• Remember to pick something that works with the setting. This is more of a side issue and may not help you actually generate the names themselves, but you want to make sure that you pick names that are appropriate with the time, place, and tone of your work. For example, if you’re writing an epic high-fantasy adventure far removed from Earth, then you probably don’t want your main hero to be “Bob.” The name is casual and sounds silly in the context of the serious world around it (unless you’re writing a tongue-in-cheek satire, in which case it’s perfectly appropriate to feature an android named Marvin). Similarly, if it’s a real-world drama of ordinary people, then don’t pick anything too eccentric just for its own sake. But sometimes a good balance of the familiar and the exotic can be helpful. For example, futuristic stories like the one mentioned above will sometimes go with names that are less common, but not entirely unheard of. I like to think that names like Lance, Sheba, and Lilah help to give the setting some distance from our own culture, but also enough familiarity that the story still feels tangible and possible on some level.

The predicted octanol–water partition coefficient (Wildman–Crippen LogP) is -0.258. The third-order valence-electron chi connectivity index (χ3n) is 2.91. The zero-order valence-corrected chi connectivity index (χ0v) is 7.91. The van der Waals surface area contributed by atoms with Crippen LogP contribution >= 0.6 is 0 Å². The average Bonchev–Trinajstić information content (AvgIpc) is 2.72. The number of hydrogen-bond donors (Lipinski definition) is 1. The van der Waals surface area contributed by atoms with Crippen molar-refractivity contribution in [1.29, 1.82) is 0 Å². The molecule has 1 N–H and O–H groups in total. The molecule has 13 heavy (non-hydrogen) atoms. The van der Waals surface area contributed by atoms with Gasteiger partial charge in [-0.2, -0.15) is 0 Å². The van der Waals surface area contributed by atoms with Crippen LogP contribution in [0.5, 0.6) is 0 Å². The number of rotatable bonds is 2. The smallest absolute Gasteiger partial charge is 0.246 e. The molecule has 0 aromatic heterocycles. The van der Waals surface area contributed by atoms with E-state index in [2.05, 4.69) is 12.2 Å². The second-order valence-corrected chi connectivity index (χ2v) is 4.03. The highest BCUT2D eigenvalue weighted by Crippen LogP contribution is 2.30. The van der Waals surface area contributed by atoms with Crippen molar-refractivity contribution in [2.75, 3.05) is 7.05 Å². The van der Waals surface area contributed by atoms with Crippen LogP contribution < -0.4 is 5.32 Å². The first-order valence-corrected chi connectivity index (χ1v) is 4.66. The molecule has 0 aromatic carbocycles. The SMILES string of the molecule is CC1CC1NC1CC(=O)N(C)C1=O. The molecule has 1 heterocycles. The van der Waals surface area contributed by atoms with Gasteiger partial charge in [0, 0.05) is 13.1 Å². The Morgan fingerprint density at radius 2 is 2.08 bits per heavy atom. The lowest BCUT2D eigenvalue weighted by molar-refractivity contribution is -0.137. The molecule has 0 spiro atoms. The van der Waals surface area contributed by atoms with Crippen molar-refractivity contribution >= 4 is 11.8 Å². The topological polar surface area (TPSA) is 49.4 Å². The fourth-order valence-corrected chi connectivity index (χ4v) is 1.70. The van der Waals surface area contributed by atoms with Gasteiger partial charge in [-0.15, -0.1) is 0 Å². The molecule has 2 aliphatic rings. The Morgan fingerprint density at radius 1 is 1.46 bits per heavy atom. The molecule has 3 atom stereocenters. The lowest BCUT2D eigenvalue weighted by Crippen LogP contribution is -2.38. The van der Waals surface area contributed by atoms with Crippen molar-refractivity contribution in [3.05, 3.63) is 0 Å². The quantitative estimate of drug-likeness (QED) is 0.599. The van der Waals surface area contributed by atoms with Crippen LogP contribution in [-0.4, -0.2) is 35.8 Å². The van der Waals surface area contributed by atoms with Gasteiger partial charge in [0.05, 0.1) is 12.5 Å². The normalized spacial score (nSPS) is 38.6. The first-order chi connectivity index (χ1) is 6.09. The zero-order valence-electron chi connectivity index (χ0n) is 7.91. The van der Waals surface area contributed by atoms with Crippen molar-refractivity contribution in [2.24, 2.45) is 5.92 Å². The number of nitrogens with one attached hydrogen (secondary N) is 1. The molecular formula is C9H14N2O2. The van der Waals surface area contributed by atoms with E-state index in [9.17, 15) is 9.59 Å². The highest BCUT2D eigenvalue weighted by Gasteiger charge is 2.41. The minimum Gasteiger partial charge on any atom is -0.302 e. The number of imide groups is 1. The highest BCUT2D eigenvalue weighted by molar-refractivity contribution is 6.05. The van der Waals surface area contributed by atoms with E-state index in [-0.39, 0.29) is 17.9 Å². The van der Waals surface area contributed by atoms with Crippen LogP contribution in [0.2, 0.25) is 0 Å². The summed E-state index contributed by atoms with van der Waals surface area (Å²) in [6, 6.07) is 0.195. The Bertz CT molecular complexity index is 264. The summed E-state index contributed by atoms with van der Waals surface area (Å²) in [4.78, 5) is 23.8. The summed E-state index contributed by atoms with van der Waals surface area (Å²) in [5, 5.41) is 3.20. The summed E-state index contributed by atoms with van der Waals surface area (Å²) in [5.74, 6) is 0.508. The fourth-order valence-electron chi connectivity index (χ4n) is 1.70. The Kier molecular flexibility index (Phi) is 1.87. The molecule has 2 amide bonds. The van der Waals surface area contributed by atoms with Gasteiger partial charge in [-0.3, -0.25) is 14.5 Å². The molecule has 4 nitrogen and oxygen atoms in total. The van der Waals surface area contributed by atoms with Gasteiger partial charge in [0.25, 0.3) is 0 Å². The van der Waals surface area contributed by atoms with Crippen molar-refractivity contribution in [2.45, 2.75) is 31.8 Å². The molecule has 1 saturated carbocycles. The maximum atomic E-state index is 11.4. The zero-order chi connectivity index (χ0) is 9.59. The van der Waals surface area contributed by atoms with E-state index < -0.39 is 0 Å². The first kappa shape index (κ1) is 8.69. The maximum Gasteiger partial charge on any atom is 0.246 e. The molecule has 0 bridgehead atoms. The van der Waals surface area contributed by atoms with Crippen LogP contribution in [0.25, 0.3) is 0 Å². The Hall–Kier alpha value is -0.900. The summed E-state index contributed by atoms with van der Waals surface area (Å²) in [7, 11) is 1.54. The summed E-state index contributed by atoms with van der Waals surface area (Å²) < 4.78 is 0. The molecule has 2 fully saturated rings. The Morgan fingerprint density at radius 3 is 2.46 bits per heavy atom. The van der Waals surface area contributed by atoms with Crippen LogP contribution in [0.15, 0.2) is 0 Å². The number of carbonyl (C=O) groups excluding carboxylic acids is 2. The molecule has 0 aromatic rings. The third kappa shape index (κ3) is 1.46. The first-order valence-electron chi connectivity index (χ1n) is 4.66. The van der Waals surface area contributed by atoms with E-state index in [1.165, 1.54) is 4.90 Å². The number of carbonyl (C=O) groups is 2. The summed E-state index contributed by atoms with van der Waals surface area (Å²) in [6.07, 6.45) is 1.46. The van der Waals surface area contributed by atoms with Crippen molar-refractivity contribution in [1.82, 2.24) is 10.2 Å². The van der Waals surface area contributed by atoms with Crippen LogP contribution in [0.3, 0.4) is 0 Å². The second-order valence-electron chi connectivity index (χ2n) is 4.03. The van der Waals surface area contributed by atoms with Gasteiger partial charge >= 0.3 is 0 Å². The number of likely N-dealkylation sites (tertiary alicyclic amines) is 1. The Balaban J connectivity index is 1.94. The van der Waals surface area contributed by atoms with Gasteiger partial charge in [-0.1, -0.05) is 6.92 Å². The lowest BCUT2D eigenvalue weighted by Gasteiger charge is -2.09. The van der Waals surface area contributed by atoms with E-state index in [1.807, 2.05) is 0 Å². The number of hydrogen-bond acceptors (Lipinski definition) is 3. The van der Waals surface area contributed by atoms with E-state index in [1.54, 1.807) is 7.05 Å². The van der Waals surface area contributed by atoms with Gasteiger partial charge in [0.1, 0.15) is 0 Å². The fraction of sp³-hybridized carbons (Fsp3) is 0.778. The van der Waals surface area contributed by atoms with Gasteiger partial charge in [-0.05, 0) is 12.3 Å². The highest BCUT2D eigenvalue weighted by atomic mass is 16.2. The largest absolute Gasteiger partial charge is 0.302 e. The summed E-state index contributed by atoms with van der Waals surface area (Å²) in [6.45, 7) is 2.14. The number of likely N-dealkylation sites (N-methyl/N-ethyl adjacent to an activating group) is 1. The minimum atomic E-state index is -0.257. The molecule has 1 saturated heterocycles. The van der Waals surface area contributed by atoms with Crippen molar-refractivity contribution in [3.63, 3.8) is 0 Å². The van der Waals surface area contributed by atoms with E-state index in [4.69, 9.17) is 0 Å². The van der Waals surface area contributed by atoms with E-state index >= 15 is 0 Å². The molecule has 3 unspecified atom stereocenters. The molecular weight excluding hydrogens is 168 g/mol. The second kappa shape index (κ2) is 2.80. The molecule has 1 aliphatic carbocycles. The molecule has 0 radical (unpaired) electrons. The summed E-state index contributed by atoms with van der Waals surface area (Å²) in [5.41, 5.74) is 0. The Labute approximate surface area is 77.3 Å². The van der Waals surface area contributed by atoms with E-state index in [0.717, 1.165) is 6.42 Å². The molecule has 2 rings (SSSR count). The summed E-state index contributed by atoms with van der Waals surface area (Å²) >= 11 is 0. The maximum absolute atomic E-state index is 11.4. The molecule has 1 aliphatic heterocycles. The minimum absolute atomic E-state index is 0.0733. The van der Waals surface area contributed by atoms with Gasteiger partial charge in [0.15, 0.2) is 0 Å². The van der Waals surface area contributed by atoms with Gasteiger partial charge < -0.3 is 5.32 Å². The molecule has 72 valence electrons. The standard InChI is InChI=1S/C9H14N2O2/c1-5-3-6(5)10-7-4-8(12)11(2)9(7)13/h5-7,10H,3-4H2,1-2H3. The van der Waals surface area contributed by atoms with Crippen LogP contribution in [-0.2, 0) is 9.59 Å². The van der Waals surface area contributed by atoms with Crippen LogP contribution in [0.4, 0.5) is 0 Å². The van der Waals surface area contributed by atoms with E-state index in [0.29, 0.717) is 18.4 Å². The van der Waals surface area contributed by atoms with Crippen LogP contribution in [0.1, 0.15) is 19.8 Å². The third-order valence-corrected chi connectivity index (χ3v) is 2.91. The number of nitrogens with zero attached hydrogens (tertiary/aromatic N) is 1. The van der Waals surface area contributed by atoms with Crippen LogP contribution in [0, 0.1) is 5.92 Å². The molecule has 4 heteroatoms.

Those are some of my best suggestions for coming up with character names. What methods or techniques do you use? Sound off below!

Holiday Special: Have your characters celebrate

November and December is an exciting time of year to me. There are a lot of celebrations in a very short period of time. For teaching, it was the promised land of the school year, followed by the drought of no days off until Easter. There are also so many fun festivities to enjoy. Surely you have two or three at the very least between Halloween and now. If you don’t practice them, no doubt you can name them. Many of the holidays evolved, as well. Winter Solstice is arguably one of the first, if not the first in the season. Christmas stemmed from it so the pagans had a reason to convert in northern Europe to Christianity. Don’t deprive a society of a good party or things get ugly.